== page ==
Although I self-identify as a motorist, I have recently also become a recreational cyclist, allowing me, like Kives, to see both perspectives of the debate. I believe that an increased emphasis on cycling-related investments by the City of Winnipeg will allow for the benefits of less congested roadways, greater accessibility to motor-operated transportation and a decreased carbon footprint.

JOSH du CROIX

Winnipeg

 

Common misdiagnosis

In her Sept. 4 column, Smart athletes ride the bench when injured, Dr. Maureen Kennedy writes that most of us, when participating in sports, sustain mild injuries such as ankle sprains which can result in more pain if we continue to play with them.

All true, but what she fails to make very clear is that more pain afterwards can actually mean Complex Regional Pain Syndrome, aka Reflex Sympathetic Dystrophy, a poorly diagnosed and incurable chronic-pain disease that can set in after something as mild as a sprained ankle.

CRPS, if recognized and treated properly within two or three months of the initial injury, can sometimes be contained. Far too often, though, the pain is ignored or dismissed by health-care providers, or is misdiagnosed.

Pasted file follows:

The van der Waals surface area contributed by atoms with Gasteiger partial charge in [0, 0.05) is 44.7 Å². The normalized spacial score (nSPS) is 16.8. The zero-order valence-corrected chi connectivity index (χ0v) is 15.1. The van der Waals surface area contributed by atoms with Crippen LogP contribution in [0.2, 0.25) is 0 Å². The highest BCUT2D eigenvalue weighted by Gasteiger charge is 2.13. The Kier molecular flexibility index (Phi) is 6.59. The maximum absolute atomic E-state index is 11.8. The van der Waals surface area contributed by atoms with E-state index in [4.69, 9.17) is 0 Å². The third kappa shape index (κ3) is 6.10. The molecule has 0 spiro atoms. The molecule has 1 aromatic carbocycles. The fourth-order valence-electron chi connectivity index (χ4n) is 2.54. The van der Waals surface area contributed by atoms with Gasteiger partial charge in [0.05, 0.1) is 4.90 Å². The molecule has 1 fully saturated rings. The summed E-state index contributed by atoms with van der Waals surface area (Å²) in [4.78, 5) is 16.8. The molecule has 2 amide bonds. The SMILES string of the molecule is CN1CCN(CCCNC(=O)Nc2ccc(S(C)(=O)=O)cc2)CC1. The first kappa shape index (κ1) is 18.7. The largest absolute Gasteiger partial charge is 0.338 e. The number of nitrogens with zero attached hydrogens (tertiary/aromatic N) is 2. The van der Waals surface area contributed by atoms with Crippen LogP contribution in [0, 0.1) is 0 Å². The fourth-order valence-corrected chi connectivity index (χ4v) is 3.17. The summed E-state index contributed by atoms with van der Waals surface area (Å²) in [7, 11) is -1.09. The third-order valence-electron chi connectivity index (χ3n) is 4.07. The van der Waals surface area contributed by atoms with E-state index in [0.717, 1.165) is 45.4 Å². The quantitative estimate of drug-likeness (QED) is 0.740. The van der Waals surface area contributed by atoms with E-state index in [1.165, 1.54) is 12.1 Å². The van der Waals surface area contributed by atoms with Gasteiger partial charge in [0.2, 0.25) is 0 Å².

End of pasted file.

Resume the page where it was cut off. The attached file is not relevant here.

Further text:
Once set in, CRPS is crippling for life and is one of the most painful disabilities there is. More doctors need to understand that pain is a medical condition in itself, and needs to be treated immediately and properly.

JUDY HERSCOVITCH

Winnipeg

 

MPI decrease in effect

Within the rates table accompanying your Aug. 30 story Hydro bills on the rise, it was reported that in Manitoba Public Insurance's 2012 general rate application, the corporation had requested a 6.8 per cent rate decrease, pending the approval of the Public Utilities Board. Your readers should know that decrease was approved in December 2011, and took effect March 1, 2012.

Within the rebate table, it was reported that in 2011 the corporation would issue a rebate of $336 million, which included an additional $16 million, pending PUB approval. For the record, this $336 million rebate was approved in June 2011 with cheques mailed Oct. 5, 2011.

MARYANN KEMPE

Manitoba Public Insurance

Winnipeg

 

Quebecers should be proud